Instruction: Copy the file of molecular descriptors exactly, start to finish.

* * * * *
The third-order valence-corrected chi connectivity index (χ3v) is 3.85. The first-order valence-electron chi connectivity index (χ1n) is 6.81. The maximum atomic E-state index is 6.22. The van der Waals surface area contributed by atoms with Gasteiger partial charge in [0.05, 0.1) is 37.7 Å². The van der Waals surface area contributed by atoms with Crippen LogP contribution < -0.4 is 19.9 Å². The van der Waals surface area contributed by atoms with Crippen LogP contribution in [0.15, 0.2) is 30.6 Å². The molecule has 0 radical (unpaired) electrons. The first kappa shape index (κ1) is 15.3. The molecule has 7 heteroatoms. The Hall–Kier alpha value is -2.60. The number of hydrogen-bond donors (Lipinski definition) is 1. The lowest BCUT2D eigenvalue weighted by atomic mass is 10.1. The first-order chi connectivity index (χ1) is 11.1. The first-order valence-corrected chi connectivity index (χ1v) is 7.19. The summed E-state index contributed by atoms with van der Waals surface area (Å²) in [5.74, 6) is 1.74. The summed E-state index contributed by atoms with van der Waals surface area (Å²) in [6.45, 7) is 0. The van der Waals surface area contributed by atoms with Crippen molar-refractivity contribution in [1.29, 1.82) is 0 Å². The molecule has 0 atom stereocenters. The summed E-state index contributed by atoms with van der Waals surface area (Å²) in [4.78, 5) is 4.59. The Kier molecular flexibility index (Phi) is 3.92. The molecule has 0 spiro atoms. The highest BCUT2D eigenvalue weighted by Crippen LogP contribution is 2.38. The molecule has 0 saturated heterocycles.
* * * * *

The third-order valence-corrected chi connectivity index (χ3v) is 3.85. The first-order valence-electron chi connectivity index (χ1n) is 6.81. The maximum atomic E-state index is 6.22. The van der Waals surface area contributed by atoms with Gasteiger partial charge in [0.05, 0.1) is 37.7 Å². The van der Waals surface area contributed by atoms with Crippen LogP contribution < -0.4 is 19.9 Å². The van der Waals surface area contributed by atoms with Crippen LogP contribution in [0.15, 0.2) is 30.6 Å². The molecule has 0 radical (unpaired) electrons. The first kappa shape index (κ1) is 15.3. The molecule has 7 heteroatoms. The Hall–Kier alpha value is -2.60. The number of hydrogen-bond donors (Lipinski definition) is 1. The lowest BCUT2D eigenvalue weighted by atomic mass is 10.1. The first-order chi connectivity index (χ1) is 11.1. The first-order valence-corrected chi connectivity index (χ1v) is 7.19. The summed E-state index contributed by atoms with van der Waals surface area (Å²) in [5.74, 6) is 1.74. The summed E-state index contributed by atoms with van der Waals surface area (Å²) in [6.45, 7) is 0. The van der Waals surface area contributed by atoms with Crippen molar-refractivity contribution in [1.29, 1.82) is 0 Å². The molecule has 0 atom stereocenters. The summed E-state index contributed by atoms with van der Waals surface area (Å²) in [4.78, 5) is 4.59. The Kier molecular flexibility index (Phi) is 3.92. The molecule has 0 spiro atoms. The highest BCUT2D eigenvalue weighted by Crippen LogP contribution is 2.38. The molecule has 0 saturated heterocycles.